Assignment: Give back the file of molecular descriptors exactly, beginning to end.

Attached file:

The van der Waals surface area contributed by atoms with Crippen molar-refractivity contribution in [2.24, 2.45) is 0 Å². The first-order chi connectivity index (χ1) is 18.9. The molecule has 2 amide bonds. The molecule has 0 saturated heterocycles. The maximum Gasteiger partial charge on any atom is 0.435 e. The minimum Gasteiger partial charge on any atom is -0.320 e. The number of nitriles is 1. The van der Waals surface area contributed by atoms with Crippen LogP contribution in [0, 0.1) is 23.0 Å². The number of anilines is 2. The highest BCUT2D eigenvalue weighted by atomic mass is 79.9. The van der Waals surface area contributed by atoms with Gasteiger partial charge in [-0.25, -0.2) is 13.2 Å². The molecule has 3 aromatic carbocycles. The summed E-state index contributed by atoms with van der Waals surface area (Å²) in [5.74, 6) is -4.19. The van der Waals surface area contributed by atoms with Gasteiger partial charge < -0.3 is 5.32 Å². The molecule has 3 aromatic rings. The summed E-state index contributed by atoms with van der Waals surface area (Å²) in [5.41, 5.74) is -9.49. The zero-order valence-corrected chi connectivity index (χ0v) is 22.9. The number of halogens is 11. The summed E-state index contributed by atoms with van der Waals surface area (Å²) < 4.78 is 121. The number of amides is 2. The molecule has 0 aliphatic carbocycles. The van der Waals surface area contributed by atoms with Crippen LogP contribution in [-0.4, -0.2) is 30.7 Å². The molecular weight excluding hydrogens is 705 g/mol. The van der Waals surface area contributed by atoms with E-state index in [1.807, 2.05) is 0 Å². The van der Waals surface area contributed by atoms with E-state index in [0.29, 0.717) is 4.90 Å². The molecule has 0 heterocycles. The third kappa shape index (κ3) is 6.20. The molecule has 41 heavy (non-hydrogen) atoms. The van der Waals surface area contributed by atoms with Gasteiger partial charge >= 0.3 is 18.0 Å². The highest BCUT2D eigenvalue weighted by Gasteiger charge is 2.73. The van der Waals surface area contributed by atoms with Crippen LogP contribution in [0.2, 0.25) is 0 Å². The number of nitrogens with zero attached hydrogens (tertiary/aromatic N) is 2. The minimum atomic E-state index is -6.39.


The van der Waals surface area contributed by atoms with Crippen molar-refractivity contribution in [2.24, 2.45) is 0 Å². The first-order chi connectivity index (χ1) is 18.9. The molecule has 2 amide bonds. The molecule has 0 saturated heterocycles. The maximum Gasteiger partial charge on any atom is 0.435 e. The minimum Gasteiger partial charge on any atom is -0.320 e. The number of nitriles is 1. The van der Waals surface area contributed by atoms with Crippen LogP contribution in [0, 0.1) is 23.0 Å². The number of anilines is 2. The highest BCUT2D eigenvalue weighted by atomic mass is 79.9. The van der Waals surface area contributed by atoms with Gasteiger partial charge in [-0.25, -0.2) is 13.2 Å². The molecule has 3 aromatic carbocycles. The summed E-state index contributed by atoms with van der Waals surface area (Å²) in [5.74, 6) is -4.19. The van der Waals surface area contributed by atoms with Gasteiger partial charge < -0.3 is 5.32 Å². The molecule has 3 aromatic rings. The summed E-state index contributed by atoms with van der Waals surface area (Å²) in [5.41, 5.74) is -9.49. The zero-order valence-corrected chi connectivity index (χ0v) is 22.9. The number of halogens is 11. The summed E-state index contributed by atoms with van der Waals surface area (Å²) < 4.78 is 121. The number of amides is 2. The molecule has 0 aliphatic carbocycles. The van der Waals surface area contributed by atoms with Crippen LogP contribution in [-0.4, -0.2) is 30.7 Å². The molecular weight excluding hydrogens is 705 g/mol. The van der Waals surface area contributed by atoms with E-state index in [1.807, 2.05) is 0 Å². The van der Waals surface area contributed by atoms with E-state index in [0.29, 0.717) is 4.90 Å². The molecule has 0 heterocycles. The third kappa shape index (κ3) is 6.20. The molecule has 41 heavy (non-hydrogen) atoms. The van der Waals surface area contributed by atoms with Gasteiger partial charge >= 0.3 is 18.0 Å². The highest BCUT2D eigenvalue weighted by Gasteiger charge is 2.73. The van der Waals surface area contributed by atoms with Crippen LogP contribution in [0.2, 0.25) is 0 Å². The number of nitrogens with zero attached hydrogens (tertiary/aromatic N) is 2. The minimum atomic E-state index is -6.39.